Jesus: Hmm…The hard sayings.
Jesus: The hard sayings. Things that he said that sound off-center. Things that challenge conventional wisdom. Not culturally correct. Many people let him because of them. And many still do.
Tony: I guess that’s it.
Jesus: So will you fall away too?
Tony: Sometimes I wonder…But, I don’t think I could. Where else would I go?
Jesus: You said you love your father, right? If your father said something that sounded harsh or confusing, what would you do? Would you be afraid of him?
Tony: No, I’d just ask him what he meant.
Jesus: Ah, so in other words you’d decide what meant partly by the words he spoke, and partly on what you already know about him. His character…
Jesus: So maybe you don’t know Jesus well enough. You don’t know what he’s like, so you only have the words. Words spoken when you weren’t there. When you didn’t see the context and the audience and hear the tone of his voice.
Tony: Yeah, but that’s it! That’s all we got! Just these words that he left behind. With no person. No skin on them. That’s all he left us…You know, if I could just meet the guy, it would help a lot.
Jesus: Yeah, too bad that’s not possible.
Tony: Yeah, too bad.
Jesus: Too bad you couldn’t just sit down and see what he’s really like. Maybe you’d see how real he is, how human, how…different from you expect.
Jesus: Too bad you can’t see what he’s like in Levis. Too bad you can’t see to what lengths he would go to win your…friendship. That word’s ok, isn’t? Doesn’t make you squirm?
Tony: No, that one’s fine. That’s a good word.
Jesus: Ok then. Let’s use that. He used that word didn’t he? “Greater love has no man that this: than when a man lays down his live –
Tony: for his friends.”
Being a Christian means being in relationship with God. It means fostering a relationship, developing a friendship, through prayer, fellowship with other Christians, weekly worship, scripture study and service to others. It means being a follower of Jesus Christ and accepting that we all fall short of God’s glory and that is where Jesus comes in. We fall into sin and make wrong choices and it is only through Christ’s death on the cross that we are redeemed.
Being a Christian means choosing to live a life modeled after Jesus Christ. God tried it another way; he tried to get the Israelites attention. He called Moses to communicate to them through the Ten Commandments and through the rest of the Law. When that failed, he sent prophets to remind the people to follow God and attempted to scare them by telling them of the horrible fate that would befall them, if they didn’t repent. The people killed the prophets and refused to listen. God didn’t give up. He was persistent and loving.
As Christians we “believe that God decided to address sin once and for all, preparing a kind of remedy that would transform the recipients from the inside out. God’s plan was that this remedy would begin with a handful of people who would see it and understand it. They would then share it with others, who in turn would share it with still [more] until the whole human race might be healed from the ailment of human sin. God did not send another prophet or book. Rather, God chose to become one of us. The Divine entered into our humanity.”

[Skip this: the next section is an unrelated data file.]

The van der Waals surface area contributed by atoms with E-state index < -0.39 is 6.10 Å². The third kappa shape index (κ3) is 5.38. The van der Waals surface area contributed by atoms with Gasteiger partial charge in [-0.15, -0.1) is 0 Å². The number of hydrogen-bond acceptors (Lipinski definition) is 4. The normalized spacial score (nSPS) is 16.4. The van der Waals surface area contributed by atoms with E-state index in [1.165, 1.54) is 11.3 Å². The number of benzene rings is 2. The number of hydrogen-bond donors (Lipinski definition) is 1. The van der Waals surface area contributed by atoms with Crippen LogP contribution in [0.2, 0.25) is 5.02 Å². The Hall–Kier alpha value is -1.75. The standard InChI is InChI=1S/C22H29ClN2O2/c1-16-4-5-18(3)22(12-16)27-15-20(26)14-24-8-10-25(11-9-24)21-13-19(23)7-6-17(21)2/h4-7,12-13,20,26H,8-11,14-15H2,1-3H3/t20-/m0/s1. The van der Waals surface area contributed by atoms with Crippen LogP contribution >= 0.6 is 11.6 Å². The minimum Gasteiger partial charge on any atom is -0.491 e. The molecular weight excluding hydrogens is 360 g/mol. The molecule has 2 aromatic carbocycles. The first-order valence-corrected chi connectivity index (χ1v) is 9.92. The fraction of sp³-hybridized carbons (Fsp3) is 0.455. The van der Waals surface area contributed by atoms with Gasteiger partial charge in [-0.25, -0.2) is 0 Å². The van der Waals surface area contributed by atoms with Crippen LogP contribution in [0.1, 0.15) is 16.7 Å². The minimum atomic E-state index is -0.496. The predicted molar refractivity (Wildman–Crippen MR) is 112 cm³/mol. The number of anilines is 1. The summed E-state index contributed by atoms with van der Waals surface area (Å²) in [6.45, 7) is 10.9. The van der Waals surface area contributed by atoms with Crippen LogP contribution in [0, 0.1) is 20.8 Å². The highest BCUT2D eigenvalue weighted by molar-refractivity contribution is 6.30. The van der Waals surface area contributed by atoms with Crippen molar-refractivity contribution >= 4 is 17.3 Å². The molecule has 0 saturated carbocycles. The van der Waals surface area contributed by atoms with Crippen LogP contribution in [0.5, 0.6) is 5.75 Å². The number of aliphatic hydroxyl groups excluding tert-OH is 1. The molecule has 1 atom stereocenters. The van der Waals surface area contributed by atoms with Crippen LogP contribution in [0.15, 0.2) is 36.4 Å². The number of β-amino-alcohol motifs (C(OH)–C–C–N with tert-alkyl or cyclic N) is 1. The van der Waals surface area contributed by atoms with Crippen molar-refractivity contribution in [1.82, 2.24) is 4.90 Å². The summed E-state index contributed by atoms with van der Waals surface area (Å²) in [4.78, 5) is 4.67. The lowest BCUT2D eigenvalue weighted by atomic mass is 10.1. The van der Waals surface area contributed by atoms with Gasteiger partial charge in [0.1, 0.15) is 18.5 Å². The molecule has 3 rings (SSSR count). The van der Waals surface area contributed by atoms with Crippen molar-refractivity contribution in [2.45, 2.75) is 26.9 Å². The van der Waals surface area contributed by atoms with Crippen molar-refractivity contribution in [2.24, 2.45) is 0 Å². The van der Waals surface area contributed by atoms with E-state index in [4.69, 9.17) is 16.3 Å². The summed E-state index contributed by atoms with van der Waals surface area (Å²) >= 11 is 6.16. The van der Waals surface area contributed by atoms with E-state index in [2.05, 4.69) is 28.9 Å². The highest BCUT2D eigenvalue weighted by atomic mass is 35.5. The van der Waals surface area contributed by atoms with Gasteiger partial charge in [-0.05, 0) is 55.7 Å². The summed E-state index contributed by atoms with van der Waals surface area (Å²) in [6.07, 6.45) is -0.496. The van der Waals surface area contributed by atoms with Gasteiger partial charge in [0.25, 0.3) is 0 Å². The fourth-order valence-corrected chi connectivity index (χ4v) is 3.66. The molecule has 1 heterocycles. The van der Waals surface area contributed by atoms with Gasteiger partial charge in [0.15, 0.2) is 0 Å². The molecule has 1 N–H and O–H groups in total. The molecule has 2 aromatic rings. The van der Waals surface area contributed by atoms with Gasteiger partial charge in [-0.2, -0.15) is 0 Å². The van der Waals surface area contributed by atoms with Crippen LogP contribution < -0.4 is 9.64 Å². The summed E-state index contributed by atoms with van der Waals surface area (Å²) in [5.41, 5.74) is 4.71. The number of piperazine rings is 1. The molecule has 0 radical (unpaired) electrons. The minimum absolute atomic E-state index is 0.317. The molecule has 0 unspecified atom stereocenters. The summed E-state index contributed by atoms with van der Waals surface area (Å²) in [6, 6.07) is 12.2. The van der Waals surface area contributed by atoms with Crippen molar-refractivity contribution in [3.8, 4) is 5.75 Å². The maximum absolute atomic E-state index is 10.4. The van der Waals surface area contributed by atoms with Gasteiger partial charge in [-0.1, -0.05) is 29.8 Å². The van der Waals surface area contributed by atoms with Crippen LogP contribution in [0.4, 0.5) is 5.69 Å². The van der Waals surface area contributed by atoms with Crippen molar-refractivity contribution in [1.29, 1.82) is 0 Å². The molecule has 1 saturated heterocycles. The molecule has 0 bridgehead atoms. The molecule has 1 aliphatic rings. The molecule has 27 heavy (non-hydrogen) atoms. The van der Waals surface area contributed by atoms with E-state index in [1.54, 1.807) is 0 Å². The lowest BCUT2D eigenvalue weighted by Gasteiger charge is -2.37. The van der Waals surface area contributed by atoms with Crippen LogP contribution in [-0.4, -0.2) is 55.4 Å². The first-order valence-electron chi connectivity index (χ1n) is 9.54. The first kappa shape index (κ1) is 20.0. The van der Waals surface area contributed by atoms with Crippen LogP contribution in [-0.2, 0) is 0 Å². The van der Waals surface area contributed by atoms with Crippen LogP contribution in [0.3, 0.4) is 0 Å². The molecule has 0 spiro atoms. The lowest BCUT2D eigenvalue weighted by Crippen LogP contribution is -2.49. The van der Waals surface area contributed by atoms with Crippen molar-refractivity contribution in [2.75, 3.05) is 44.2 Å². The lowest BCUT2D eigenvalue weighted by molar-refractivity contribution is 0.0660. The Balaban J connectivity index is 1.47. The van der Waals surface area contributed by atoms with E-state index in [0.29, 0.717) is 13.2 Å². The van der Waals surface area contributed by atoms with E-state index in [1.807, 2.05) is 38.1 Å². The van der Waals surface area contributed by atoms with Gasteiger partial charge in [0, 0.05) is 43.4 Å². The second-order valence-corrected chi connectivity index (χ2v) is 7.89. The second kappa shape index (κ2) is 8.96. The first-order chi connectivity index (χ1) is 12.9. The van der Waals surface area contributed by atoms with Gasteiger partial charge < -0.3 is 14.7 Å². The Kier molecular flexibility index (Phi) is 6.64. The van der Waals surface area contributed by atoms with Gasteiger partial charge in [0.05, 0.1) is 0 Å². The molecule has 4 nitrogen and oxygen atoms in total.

God became flesh and moved into the neighborhood so that we might understand God and that God might understand what the human condition is really about. “God’s desire was that in Jesus Christ we might come to know the heart and character of God.” Jesus’ ministry lasted a mere three years and it appeared to end when he was tried, convicted and put to death. God changed history when he rose from the dead and proved once and for all that Jesus was Savior and Lord and his death was not the end, but in fact the beginning for humanity. “In Jesus’ resurrection we find the ultimate triumph of good over evil, of grace over sin, of God over Satan, of life over death. And this fills us with hope.”
All of the faith traditions, we have studied through this series, placed salvation on the shoulders of the people, assuring them that through their good works they can save themselves. “Christians believe that God turned the idea of salvation through works on its head. God said, in effect, “You haven’t done such a good job of saving yourselves. So let’s try this way. I will save you. I will set you free from sin. I will love you. I will give you my Spirit to strengthen and heal you. I will give you a church family with whom you can grow in faith. I will offer you salvation. Your response is to receive my gift. If you do I hope that this gift will transform your life and from this day forward you will live your life in grateful response to my salvation.” As Christians our salvation is by God’s grace alone. It is a gift, all we can do is accept it, believe it, trust it and give God thanks for it.
Let us pray: Gracious God, thank you for your gift of salvation and the relationship we enjoy with Jesus Christ. Continue to guide and direct us in our seeking you and continue to encourage us to spend time with you every day so that our relationship with you might be rich, fulfilling and peaceful. We ask this all in Jesus name. Amen.
 Hamilton, Adam. Christianity and World Religions. Wrestling with Questions People Ask. Abingdon Press, Nashville, TN. 2005. Page 112.
 Ibid. Page 115
 Ibid. Page 115
 Ibid. Page 119-120
 Ibid. 120
 Ibid. 122
 Ibid, 123